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The Professional Investigator?

PSI’s Dave Wood looks at just what people mean when they claim to be ‘professional paranormal investigators’.

The term professional seems to be of great importance to many paranormal investigators. Many groups who are dismayed at the inappropriate behaviour of others will describe themselves as ‘professional’ to set them apart from these transgressors. To reassure potential clients that they will ‘get on with the job’ and not run around seeking the thrills. Why then do so many people in the field get annoyed at investigators describing themselves as professional? What does professional mean, anyway?

Is professional an adjective? ‘To be a professional’. The Chambers Dictionary defines a professional as ‘belong to a profession’, ‘a non-manual occupation requiring some degree of training’, ‘undertaken as a means of subsistence’. Clearly under this definition most paranormal investigators are not ‘professional’. Even in the rare case of someone ‘making a living’ of investigating, they tend to be event managers rather than investigators. Similarly most investigators are not trained, although a professional trainer trains PSI investigators. Conversely an amateur is described as someone who takes part in something ‘for the love of it’, ‘not as a profession’. This clearly is more applicable to most paranormal investigators.

However, what if professional is a noun? ‘To display professionalism?’ Chambers defines ‘the competence … of those who are highly trained or disciplined’. Under this definition the term professionalism seems more suitable to paranormal investigators who are trained or who display discipline in their work. Similarly, as investigator is not a profession in itself, it is a composite of other trades and disciplines. A group may have its professionalism comprised of people who are professional researchers, professional event managers, professional interviewers or managerial professionals.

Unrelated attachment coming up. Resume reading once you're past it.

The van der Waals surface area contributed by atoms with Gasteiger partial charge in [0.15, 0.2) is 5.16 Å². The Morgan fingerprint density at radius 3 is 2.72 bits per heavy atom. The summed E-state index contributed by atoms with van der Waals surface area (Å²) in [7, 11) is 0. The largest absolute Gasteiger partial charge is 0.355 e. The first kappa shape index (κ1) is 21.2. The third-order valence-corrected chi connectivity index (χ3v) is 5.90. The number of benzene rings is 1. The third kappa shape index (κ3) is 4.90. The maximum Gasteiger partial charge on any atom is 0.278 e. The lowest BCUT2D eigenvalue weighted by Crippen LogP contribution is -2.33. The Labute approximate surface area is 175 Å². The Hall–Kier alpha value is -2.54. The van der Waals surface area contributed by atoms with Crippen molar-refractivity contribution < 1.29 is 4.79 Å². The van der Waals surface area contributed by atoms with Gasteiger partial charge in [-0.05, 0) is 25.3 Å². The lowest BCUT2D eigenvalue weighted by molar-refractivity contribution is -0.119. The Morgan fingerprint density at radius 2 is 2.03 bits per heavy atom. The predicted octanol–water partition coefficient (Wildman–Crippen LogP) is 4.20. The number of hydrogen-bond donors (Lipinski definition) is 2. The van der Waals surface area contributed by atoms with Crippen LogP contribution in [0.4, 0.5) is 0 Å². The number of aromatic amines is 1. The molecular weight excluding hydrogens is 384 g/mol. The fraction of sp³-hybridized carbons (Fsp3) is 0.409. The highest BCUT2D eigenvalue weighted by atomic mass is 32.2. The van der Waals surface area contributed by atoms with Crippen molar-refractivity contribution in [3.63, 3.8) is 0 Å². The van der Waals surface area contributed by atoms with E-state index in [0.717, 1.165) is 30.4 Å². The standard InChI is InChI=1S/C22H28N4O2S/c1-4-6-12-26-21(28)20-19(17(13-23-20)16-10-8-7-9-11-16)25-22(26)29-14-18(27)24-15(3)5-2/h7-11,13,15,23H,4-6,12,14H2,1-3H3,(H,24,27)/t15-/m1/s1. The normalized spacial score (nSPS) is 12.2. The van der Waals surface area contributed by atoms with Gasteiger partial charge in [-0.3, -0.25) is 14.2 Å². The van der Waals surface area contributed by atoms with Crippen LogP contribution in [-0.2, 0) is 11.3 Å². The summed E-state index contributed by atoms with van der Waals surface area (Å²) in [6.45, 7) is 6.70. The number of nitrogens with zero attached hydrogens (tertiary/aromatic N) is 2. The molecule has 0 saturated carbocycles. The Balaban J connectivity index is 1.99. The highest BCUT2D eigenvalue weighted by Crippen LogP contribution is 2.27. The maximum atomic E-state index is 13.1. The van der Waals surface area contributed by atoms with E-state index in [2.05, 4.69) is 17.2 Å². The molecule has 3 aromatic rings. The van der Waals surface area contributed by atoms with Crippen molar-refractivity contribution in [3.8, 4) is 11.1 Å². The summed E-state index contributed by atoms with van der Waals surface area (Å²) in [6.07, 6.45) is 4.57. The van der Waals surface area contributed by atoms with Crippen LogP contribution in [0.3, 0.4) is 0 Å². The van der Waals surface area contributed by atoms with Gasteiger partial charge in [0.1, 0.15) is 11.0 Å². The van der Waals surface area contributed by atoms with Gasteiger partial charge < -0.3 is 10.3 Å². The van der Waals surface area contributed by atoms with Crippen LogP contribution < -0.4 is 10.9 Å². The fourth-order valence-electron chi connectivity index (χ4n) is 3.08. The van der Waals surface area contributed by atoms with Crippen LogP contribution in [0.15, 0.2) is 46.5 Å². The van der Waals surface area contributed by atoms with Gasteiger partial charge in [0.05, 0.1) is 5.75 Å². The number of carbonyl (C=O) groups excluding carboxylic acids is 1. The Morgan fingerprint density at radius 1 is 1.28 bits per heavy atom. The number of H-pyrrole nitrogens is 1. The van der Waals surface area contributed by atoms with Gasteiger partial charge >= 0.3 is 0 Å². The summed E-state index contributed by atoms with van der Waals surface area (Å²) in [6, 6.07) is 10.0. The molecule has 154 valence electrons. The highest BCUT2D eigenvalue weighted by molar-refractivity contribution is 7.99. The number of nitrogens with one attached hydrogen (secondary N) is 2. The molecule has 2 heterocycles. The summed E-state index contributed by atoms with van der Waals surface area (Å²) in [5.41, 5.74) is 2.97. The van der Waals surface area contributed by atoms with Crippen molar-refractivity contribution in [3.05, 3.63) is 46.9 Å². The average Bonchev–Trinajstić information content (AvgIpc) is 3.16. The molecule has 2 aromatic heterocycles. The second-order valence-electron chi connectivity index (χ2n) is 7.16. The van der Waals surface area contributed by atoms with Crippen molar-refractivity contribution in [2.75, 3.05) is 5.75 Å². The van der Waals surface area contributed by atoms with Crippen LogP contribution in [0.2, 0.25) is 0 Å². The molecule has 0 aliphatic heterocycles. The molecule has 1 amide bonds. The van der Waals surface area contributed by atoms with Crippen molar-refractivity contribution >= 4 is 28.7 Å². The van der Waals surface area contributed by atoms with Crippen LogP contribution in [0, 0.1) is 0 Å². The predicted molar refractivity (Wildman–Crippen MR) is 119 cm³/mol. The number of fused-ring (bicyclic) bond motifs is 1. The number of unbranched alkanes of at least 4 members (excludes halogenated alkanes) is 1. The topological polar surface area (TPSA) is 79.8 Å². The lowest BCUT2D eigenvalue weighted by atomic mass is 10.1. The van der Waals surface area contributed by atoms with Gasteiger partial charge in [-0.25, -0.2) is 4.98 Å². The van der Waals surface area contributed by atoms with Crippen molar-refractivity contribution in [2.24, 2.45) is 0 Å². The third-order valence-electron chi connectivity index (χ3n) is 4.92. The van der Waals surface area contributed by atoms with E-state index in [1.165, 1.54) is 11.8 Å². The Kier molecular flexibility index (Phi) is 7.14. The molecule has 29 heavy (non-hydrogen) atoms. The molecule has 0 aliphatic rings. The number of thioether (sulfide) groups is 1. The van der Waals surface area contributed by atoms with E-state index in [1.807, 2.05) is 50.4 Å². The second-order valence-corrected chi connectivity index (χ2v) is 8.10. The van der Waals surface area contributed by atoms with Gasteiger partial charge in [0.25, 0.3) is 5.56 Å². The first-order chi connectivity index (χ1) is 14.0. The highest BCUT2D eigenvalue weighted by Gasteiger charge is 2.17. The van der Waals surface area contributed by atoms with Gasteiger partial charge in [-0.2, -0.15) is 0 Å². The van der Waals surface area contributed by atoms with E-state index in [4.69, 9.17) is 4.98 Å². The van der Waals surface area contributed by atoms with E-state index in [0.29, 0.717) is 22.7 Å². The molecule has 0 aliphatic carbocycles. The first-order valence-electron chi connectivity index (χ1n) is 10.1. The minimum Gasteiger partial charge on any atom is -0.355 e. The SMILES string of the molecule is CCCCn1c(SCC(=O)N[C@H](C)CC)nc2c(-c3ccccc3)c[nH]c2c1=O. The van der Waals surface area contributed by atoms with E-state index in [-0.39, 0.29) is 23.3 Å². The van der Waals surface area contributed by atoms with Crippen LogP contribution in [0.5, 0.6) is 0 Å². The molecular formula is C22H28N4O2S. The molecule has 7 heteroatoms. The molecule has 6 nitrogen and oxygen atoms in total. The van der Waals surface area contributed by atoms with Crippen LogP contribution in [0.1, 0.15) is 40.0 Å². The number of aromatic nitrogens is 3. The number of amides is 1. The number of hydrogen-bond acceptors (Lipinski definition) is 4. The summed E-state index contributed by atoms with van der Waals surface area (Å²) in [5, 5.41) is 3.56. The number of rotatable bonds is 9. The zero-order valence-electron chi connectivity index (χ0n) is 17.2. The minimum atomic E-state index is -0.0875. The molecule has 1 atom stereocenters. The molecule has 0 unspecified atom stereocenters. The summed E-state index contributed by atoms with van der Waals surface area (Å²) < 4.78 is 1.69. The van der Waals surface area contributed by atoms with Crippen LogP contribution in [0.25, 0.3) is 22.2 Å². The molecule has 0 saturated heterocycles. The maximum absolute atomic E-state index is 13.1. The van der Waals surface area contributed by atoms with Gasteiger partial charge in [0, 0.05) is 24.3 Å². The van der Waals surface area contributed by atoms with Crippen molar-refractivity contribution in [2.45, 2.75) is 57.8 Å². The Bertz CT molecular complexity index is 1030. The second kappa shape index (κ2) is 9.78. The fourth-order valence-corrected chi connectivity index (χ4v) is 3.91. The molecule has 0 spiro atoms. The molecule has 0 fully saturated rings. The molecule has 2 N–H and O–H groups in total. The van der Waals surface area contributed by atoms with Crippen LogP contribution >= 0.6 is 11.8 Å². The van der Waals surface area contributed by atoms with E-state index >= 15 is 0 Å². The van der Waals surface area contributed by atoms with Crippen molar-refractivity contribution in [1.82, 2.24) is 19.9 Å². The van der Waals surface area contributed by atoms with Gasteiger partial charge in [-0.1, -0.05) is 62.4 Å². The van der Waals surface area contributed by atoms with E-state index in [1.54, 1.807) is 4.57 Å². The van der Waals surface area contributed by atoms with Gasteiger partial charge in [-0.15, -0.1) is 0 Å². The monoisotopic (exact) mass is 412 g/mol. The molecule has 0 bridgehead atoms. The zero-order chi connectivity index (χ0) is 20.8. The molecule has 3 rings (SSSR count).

Conversely to be amateurish is defined as engaging in something which is ‘done imperfectly and defectively’. Depending on the investigators in question this may be the last thing that would describe them. This brings us back to the need for the definition. Few investigators describe themselves as professional for the status of the label, it is more often to set themselves as different from ‘imperfect and defective’ amateurs, where professionalism and amateurishness are dialectically opposed.

So who is wrong or right? Clearly those who cling to the definition of a profession as one belonging to the ‘old’ professions is out of date. Those who insist a professional is one who is paid describes the noun – ‘he is a professional investigator’. The converse is the adjective – ‘they display professionalism’.

So both are right depending on the context. For those on the outside wondering about the credibility of a paranormal group, look for those who claim to be a ‘professional team’ or a ‘team displaying professionalism’ rather than those claiming to be ‘a team of professionals’.

Of course in an unregulated field like paranormal research, groups can describe themselves as anything they wish whether they are or not. The important thing to question a group about is their evidence of conduct, ethics and methodology. Any paranormal investigation group must prove to you it deserves the label it carries.